How do you learn to climb mountains in the Alps?
This is a question I don’t know the answer to, but I’ve got this summer to work it out.
This blog was originally inspired when I asked this question: ‘How do I start?’ The answer isn’t laid out on a plate for me. But I’ve asked this question before. I’ve asked it about fell walking. About scrambling. About winter mountaineering. But all those things came through in the end. Despite the fact that I was never given a map of how to go about learning, I did.
This blog is not going to answer this question. It is not a practical guide to learning to climb mountains. But I hope it will serve as some kind of inspiration. It is record of my mistakes, and my progress. Maybe it will be something that could be used as a tick list of things to climb, or things you need to learn and practice in order to be classed as an alpinist. Maybe it will be something that could be used to demonstrate what not to do. Maybe it will just be a story of me, messing about in the capital of alpine mountaineering for the summer.
Right now, I don’t know know. At the moment what I do know is that:
- I’ll be living and working in Chamonix from today
- I’ll have limited time off
- I want to leave with more alpine mountaineering experience than I have now.
Whether or not I can pull that off will be discussed in excruciating detail.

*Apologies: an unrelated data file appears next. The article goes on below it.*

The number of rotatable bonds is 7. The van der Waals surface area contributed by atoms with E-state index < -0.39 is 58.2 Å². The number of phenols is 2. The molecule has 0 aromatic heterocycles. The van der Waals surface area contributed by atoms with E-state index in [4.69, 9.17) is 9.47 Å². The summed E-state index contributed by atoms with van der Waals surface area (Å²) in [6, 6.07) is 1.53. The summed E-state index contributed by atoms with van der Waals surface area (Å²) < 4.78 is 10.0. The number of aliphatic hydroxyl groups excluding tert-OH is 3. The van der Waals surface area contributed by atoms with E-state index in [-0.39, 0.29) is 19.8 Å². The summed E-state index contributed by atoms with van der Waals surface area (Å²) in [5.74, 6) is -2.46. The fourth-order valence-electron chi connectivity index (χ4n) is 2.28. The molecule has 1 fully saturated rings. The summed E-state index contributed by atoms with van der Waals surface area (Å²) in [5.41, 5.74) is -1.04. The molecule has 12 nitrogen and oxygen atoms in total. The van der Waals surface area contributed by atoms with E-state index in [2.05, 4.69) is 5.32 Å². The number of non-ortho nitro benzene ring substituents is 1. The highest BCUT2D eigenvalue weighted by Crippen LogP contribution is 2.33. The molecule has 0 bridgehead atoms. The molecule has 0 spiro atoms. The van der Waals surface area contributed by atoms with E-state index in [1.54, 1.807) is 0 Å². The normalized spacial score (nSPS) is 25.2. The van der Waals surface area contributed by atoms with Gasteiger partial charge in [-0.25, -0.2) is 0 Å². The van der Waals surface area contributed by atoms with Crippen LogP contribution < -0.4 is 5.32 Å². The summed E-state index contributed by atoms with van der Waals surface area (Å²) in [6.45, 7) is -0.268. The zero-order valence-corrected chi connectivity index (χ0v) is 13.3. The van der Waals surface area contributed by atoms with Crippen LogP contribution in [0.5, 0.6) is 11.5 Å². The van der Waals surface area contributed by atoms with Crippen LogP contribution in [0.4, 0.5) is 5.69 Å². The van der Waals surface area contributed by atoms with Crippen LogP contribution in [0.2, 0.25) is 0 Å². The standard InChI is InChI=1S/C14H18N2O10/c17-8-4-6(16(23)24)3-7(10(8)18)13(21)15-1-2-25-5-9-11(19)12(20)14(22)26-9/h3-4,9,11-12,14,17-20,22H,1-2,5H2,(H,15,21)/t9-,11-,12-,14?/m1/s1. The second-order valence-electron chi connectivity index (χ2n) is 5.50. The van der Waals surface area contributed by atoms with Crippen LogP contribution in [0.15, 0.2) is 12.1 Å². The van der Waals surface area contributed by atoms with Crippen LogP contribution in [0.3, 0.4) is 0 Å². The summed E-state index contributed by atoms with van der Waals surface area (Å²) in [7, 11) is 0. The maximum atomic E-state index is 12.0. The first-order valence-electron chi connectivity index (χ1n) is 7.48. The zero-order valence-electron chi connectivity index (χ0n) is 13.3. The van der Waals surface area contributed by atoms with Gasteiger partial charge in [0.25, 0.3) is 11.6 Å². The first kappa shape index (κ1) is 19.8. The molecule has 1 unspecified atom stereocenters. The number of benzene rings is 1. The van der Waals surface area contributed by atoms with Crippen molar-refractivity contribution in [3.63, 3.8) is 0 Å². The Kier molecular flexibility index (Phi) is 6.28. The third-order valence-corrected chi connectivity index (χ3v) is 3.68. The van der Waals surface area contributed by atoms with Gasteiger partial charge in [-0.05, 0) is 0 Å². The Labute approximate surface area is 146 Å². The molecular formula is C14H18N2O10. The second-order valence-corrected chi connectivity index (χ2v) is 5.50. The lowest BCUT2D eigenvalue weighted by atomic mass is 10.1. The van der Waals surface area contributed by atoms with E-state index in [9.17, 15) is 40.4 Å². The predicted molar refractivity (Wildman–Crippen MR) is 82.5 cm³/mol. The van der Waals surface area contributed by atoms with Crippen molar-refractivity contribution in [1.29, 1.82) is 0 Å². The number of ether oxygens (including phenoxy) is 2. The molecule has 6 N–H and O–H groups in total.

I know the techniques. I can climb mountains in the UK in winter; but I am not a climber. This, I think, might have to change. Long days, time limits, crampons, and snow aren’t new to me. Its glaciers, alpine rope-work and altitude that might cause more of a problem. I know the principles, having done three days, but I’ve never put it into practice.
The key will be finding people to climb with. I have one route on my list (and someone to do it with). Depending on our experience, we might be able to do more but, neither of us are what I’d call ‘experienced’.
Instead, I need to be in the right places, and know the right people. I need to ask the right questions;
“Can I come too?”
“Will you teach me?”
What’s the worst that can happen, everyone says no and thinks I’m a bit weird?
I need to put some faith in the genuine interest of other climber to share what they do. I need to not let myself be limited by guilt and self consciousness; worrying that perhaps I’m holding people backs, or that I’m in the way. I know how happy I am to show people around my stomping ground in the Lakes or North Wales. I know how surprised I was when I asked that question over the winter and got a genuinely enthusiastic response. Its not always about pushing your own grades, but sharing what you love. Fingers crossed I can make that work for me.
So, this is me, resolving to make a nuisance of myself until people show me how to climb things. I’ll let you know how it goes…